Fishing in Guerrero
Located on the southwestern coast of Mexico, Guerrero is known for stunning beaches, vibrant culture, and legendary fishing.View 1 listing
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Even if the name Guerrero isn't familiar to you, you've sure heard about Acapulco, one of the most important ports on the Pacific Coast of Mexico, and one of Mexico's oldest and best known beach resorts. Along with Zihuatanejo and Taxco, it comprises the so-called “Triángulo del Sol” (Triangle of the Sun), and there you can find not only luxury hotels, nightlife and beaches, but also excellent opportunities for saltwater fishing. As in many places along the Pacific Coast of Mexico, waters of considerable depth begin only a short boat ride from the shore, presenting a great opportunity to big game fishing. Shallow lagoons and mangroves are there for the admirers of nearshore fishing. In addition to Pacific saltwater angling, Guerrero provides excellent freshwater fishing experiences, with bass of epic proportions inhabiting many a mountain lake. The state's rich cultural backdrop combined with its diverse fishing opportunities ensures a memorable outing for both the dedicated angler and the vacationing tourist. It's always a good practice to familiarize oneself with local fishing regulations and opt for sustainable fishing practices.
Targeted Fish Species
The ocean near the coast of Guerrero is inhabited by all the tropical Pacific fish species that sound like music to the ears of an angler. Roosterfish, recognized by its distinct dorsal fins, is a popular catch in the inshore waters. Snapper and grouper are abundant around rocky bottoms and reefs, while tarpon and snook are found in the brackish lagoons and river mouths. Pelagic fish, from dolphin (Mahi Mahi) and yellowfin tuna to sailfish and various species of marlin, are frequent visitors in the deeper waters of the state. Lake Guerrero and other freshwater bodies of the state are a great habitat for bass, as well as other species of freshwater fish.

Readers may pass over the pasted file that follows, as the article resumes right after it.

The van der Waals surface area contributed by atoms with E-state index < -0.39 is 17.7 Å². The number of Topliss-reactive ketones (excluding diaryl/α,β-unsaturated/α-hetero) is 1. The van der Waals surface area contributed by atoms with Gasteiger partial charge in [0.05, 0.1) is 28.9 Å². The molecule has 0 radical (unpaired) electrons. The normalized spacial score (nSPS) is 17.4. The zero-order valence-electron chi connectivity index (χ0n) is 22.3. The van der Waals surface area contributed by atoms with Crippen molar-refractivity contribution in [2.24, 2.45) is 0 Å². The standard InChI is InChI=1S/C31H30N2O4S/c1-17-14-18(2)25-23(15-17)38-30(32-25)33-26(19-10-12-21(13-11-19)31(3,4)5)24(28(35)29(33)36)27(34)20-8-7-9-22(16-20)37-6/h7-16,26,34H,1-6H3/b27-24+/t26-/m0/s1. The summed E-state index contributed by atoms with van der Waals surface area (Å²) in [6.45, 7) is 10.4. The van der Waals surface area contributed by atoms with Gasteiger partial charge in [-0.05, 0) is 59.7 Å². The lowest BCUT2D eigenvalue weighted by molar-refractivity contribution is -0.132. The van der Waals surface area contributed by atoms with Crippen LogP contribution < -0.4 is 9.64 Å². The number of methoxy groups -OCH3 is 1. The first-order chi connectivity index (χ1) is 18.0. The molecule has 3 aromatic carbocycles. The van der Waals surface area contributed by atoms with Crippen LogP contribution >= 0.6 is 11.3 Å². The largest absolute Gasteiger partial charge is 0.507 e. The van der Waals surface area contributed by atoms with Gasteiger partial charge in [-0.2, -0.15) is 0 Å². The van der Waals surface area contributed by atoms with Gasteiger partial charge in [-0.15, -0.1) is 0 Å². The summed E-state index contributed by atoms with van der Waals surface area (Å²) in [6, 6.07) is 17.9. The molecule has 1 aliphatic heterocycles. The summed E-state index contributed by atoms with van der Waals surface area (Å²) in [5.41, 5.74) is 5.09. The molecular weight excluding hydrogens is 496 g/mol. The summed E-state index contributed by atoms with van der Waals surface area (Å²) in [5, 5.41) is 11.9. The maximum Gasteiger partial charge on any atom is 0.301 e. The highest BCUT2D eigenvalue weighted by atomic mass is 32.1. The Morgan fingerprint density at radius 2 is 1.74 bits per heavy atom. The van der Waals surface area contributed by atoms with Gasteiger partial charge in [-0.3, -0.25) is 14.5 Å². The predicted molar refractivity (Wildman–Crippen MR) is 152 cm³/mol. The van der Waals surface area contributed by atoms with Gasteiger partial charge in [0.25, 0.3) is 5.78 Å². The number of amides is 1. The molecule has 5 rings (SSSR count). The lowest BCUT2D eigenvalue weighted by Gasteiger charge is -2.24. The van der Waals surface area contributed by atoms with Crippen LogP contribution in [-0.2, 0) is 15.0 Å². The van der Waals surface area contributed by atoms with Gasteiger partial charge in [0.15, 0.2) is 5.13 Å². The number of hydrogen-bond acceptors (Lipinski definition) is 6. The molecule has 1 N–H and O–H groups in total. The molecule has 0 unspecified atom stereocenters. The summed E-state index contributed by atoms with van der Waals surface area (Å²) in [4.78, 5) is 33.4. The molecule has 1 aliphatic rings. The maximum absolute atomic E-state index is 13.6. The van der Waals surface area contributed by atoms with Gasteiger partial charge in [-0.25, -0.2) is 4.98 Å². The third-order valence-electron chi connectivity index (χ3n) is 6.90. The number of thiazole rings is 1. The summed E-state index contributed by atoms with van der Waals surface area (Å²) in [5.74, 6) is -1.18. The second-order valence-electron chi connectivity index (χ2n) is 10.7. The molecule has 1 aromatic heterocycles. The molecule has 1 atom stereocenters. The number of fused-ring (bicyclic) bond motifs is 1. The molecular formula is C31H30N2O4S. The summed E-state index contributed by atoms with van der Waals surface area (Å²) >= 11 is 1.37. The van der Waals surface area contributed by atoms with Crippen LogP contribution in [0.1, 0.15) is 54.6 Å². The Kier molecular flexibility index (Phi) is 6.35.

Fishing has been one of the core activities of the people living on the Pacific Coast of Guerrero since they first settled there. Local subsistence fishers typically use nets, as well as fishing with live or dead bait, often on very simple tackle, such as handlining. Recreational anglers practice more sophisticated techniques, from popping and fly fishing in the lagoons and river mouths for species like tarpon and snook, as well as spinning for bass, to trolling with heavy tackle for yellowfin tuna and marlin.